I want to send a letter to a company (specifically Microsoft). I've read some things that say one should write "To whom it may concern". I really don't like this; it sounds pretentious. Other sources suggest writing "Dear Sirs" or "Dear Sir or Madam". I don't care for either of these because in the former case a woman could be reading the letter, and in the latter case my letter could be read by multiple people. "Dear Sirs or Madams" sounds ridiculous. "Dear Microsoft" is obviously laughable (and I'm very apposed to corporate person-hood, hah!).

I've never particularly cared for "Dear" as the beginning to a letter myself. I don't even know who I'm writing to. But what options do I have other than "Dear"?

What should I do?

  • After trying on writersSE and supporting ELL area51.stackexchange.com/proposals/41665/… – Kris Nov 2 '12 at 5:00
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    I don't understand what you want me to do. Would you like me to take this question somewhere else, or are you suggesting that I have yet again broken one of Stack Exchange's numerous and difficult to follow rules? – Void Star Nov 2 '12 at 5:18
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    You can either change your idea of what is and isn't pretentious in a letter to an anonymous recipient at MS ("To whom it may concern" is a standard idiom and not pretentious at all), do some research and figure out who at MS should receive the letter and address it to that person (or even just the job title: "Dear CIO:") specifically, or get someone else to write it for you. – user21497 Nov 2 '12 at 5:21
  • You might want to: Search ELU for existing answers on the same lines (I think there are at least some); Read the FAQ to know if your question fits ELU (I don't think so); Try to ask on writers.stackexchange.com first because this is about letter-writing. Also visit and support ELL which handles comparatively simple questions such as this. Hope that helps. – Kris Nov 2 '12 at 5:21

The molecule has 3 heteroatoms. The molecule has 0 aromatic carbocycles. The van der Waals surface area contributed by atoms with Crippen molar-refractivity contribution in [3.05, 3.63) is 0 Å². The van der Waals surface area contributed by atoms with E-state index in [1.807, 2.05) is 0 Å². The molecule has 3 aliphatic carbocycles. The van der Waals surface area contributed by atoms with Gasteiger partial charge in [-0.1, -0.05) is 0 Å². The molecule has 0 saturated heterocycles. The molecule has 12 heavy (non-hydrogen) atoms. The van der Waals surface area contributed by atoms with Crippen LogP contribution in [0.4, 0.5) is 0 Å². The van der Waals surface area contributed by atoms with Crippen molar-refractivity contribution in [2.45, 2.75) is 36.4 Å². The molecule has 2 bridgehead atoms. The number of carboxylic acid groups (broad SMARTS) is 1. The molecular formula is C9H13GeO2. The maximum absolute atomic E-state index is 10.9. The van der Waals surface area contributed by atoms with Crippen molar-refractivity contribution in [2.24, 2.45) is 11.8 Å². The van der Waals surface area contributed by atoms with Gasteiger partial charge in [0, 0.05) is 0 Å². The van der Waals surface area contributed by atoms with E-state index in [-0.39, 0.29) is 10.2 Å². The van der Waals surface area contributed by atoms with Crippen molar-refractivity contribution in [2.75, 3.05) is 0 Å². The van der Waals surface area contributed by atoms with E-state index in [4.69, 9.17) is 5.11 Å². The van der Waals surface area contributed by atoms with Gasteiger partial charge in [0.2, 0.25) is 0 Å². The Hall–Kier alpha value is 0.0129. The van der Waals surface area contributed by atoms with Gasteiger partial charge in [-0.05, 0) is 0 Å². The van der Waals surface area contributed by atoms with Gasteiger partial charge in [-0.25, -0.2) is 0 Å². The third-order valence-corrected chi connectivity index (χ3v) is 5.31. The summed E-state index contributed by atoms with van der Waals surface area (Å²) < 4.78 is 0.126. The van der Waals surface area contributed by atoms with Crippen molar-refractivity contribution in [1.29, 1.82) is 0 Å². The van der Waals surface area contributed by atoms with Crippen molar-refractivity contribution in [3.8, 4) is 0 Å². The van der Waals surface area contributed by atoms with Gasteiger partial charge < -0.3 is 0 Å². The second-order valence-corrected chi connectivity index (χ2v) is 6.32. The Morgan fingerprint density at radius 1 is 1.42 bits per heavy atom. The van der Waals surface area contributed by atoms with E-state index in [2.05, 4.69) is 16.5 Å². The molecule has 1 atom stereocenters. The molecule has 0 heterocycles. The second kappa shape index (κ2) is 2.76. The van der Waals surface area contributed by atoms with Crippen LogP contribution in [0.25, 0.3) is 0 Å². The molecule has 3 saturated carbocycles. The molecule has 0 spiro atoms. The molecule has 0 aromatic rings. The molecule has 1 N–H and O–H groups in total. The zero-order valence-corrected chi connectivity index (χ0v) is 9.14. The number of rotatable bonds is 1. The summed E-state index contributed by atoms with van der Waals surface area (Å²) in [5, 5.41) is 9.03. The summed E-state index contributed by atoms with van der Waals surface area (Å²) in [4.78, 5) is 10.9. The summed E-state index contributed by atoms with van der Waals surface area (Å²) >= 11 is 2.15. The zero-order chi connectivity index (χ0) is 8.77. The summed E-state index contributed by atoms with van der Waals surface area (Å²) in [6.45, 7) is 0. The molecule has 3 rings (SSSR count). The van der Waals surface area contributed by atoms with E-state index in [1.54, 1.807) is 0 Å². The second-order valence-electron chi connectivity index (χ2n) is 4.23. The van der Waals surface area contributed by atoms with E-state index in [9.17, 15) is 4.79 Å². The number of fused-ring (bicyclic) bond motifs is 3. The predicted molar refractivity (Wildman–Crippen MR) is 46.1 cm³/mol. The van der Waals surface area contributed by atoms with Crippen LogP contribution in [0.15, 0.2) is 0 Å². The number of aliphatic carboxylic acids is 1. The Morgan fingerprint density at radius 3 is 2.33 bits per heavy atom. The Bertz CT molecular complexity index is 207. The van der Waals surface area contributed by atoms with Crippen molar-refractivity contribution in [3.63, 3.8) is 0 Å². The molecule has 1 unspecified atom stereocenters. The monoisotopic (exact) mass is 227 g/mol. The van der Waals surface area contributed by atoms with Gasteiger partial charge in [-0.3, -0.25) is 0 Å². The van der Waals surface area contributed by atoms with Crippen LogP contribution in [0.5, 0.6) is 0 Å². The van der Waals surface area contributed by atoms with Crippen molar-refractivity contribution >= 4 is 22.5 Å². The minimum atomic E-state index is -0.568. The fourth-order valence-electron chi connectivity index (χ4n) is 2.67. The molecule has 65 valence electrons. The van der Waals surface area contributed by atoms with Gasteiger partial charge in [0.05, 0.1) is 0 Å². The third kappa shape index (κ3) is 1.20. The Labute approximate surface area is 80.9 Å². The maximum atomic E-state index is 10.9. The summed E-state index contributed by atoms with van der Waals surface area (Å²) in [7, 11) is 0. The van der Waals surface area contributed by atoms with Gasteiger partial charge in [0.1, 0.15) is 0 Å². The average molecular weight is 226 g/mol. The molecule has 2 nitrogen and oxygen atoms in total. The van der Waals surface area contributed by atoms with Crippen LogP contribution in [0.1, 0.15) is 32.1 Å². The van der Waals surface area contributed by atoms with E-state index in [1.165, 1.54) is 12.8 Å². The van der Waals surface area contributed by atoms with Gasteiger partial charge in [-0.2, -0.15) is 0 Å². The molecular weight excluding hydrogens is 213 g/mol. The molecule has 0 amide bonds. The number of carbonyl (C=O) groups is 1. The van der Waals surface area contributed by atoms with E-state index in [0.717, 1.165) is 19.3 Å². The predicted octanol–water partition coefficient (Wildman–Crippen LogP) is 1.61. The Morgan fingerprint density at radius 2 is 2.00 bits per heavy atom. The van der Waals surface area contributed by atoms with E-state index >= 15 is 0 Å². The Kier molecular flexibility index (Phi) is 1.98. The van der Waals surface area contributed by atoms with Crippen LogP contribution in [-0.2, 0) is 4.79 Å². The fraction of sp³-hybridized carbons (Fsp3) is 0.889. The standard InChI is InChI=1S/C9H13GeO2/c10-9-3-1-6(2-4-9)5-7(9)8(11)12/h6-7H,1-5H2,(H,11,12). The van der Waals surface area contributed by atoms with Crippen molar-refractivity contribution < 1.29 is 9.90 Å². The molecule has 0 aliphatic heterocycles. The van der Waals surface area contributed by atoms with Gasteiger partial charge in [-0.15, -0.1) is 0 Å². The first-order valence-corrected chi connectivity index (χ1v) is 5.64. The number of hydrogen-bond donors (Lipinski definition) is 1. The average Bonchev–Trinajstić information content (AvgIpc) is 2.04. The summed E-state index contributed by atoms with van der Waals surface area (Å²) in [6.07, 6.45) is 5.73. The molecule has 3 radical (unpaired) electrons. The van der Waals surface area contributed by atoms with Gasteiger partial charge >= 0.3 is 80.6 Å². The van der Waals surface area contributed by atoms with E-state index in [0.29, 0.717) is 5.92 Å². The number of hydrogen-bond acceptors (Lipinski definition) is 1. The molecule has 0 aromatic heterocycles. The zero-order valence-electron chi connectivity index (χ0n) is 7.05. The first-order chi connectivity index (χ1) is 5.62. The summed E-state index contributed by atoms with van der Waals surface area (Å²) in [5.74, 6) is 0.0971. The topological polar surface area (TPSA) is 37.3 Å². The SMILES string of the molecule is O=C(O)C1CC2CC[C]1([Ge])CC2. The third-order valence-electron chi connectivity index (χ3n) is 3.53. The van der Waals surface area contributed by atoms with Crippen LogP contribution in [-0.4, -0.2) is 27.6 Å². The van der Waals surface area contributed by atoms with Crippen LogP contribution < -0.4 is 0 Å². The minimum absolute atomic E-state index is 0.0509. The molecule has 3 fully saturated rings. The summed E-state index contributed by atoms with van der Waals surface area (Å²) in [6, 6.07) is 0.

• @BigE: StackExchange is a community where questions are supposed to stay on-topic, and members are supposed to help maintain a high level of contribution quality, which is done through upvoting, downvoting, editing, closing, & deleting. As for "difficult to follow," the rules might seem like a tricky minefield for a newcomer, but it really boils down to (a) stay on topic, and (b) don't submit unresearched junk. If that puts you off, I suggest Yahoo! Answers, which won't judge anyone for posting a question without: doing research first, sharing that research, or proofreading before submitting. – J.R. Nov 2 '12 at 11:14

Here is how it works if the intended recipient is unknown.

If the gender is unknown, use:

Dear Sir/Madam, Dear Sir or Madam, Dear Madam or Sir; Dear Sirs

If the recipient is male:

Dear Sir


Dear Madam,

If you want to exclude gender altogether from your letter, then use:

To Whom It May Concern

That said, the important thing is what you write. Nobody is going to care much about what kind of salutation you use.

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    Thanks. I think I'll use "Dear Sir or Madam". Maybe you're right. The salutation shouldn't matter, but when I'm reading letters it usually seems awkward, and first impressions make a difference. Maybe it's because we all insist on starting with "Dear" like FumbleFingers says, but the salutation almost never functions as I feel it ought to. – Void Star Nov 2 '12 at 5:57

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